My Milkshake Brings All the Boys to Sharples

5 mins read

One year ago, as every good prospective student tends to do, I did my research on Swarthmore. With the power of Google and US News and World Report on my side, I uncovered the names of famous alumni and Big Chair lore. As I prepared to attend to the overwhelmingly dorkily-nicknamed Smartmouth College, I read articles about its rankings and student life until the word “Sharples” remained permanently branded into my brain. I pored over letters and emails lovingly signed “Jim Bock ’90” on my new .edu email address and prayed to god that I wouldn’t have to live in the mysterious rat-ridden dungeon that is Willets Basement.

Despite my noble volume of research, however, there remained one notable aspect of Swarthmore’s student culture that remained shrouded to me until the third week of classes, when I began to barista for the Crumb(uh) Cafe.  It was there in the Crumb Cafe room, amidst the nonstop whirring of the milkshake machine and the tender bubbling of our sole electric kettle, that I learned about an unspoken yet deeply-present campus craze: Swatties’ love for milkshakes.

I worked my first shift at the Crumb Cafe on September 20, and despite the reassuring tones of my manager and coworkers as they told me not to panic, I couldn’t help but feel a deep sense of dread in the pit of my soul as I watched milkshake orders endlessly pile up next to the cash register.

Chocolate with whipped cream. Vanilla. Vanilla with Oreos. Chocolate with blackberry syrup. Chocolate and Vanilla with chocolate chips and whipped cream. Vanilla with soy and mango syrup.

The orders kept on coming on the devilish-green, little slips of paper, and I had no choice but to keep on rolling with the punches and scoop ice cream as fast as my admittedly underdeveloped hand muscles would let me. There’s something truly, irrevocably magical about when people come up to the counter to tell you that they haven’t gotten the milkshake that they ordered an hour and a half ago, and their order isn’t even close to the top of the stack. When I applied to barista after having formerly worked at a smoothie place for two days before they fired me, I assumed that my job would require me to become a human milkshake generator, devoid of emotion, for three hours every Thursday night. I was, more or less, expecting a challenge. No one ever bothered, however, to warn me about the Stickiness.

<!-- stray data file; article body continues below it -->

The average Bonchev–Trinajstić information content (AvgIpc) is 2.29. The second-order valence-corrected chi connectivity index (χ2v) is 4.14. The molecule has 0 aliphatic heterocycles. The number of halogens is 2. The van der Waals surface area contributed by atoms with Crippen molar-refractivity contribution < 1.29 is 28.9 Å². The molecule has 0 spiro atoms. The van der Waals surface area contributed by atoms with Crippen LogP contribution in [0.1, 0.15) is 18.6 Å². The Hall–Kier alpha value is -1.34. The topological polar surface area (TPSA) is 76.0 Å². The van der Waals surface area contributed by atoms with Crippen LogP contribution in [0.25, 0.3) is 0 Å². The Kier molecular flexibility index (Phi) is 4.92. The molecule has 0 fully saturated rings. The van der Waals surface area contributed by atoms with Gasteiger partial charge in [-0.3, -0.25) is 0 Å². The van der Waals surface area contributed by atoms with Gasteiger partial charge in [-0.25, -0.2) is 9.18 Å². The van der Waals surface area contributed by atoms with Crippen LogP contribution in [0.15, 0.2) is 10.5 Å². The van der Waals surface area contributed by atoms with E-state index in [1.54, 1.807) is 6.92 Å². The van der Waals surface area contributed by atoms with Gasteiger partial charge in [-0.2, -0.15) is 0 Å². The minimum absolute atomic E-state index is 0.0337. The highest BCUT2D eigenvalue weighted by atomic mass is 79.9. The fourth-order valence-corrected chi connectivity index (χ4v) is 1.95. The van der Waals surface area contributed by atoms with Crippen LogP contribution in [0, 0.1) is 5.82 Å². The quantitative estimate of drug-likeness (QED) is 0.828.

At first, I could manage the Stickiness. The small smears of melted ice cream on my forearms were washable, and the drops of syrup that occasionally fell onto our steel countertops could be easily wiped up with a dampened rag. Stickiness, however, comes in layers. The superficial Stickiness lasts for an hour or so, and then comes the profound Stickiness. This is the Stickiness that permeates into every layer of your being, every layer of your consciousness. This is the Stickiness that you stop noticing after a while because if everything is sticky, then is anything really sticky at all? This is the Stickiness that eventually comes to define you.

In working at the Crumb Cafe, I’ve learned that no matter how sticky you are, it’s always possible to be stickier. No matter how many milkshake orders you have backed up, it’s always possible to be more backed up on milkshake orders. With the utmost sincerity, I doubt there will ever be a happy medium between the godforsaken demand for milkshakes at Swat and the number of milkshakes that it is physically possible to produce with current Crumb Cafe resources. The limit to Swatties’ love for milkshakes as x approaches infinity simply doesn’t exist.

With this article, I by no means intend to discourage you from ordering what is likely your beverage of choice at the Crumb Cafe. But please, the next time you feel inclined to complain about the fact that it took over an hour to receive your milkshake, close your eyes, look deeply within yourself, and imagine what it’s like to be that sticky.

Anatole Shukla

Anatole Shukla '22 is an Editor Emeritus of The Phoenix. He is from Fort Wayne, Indiana, and studied economics, linguistics, and Russian language while at Swarthmore.

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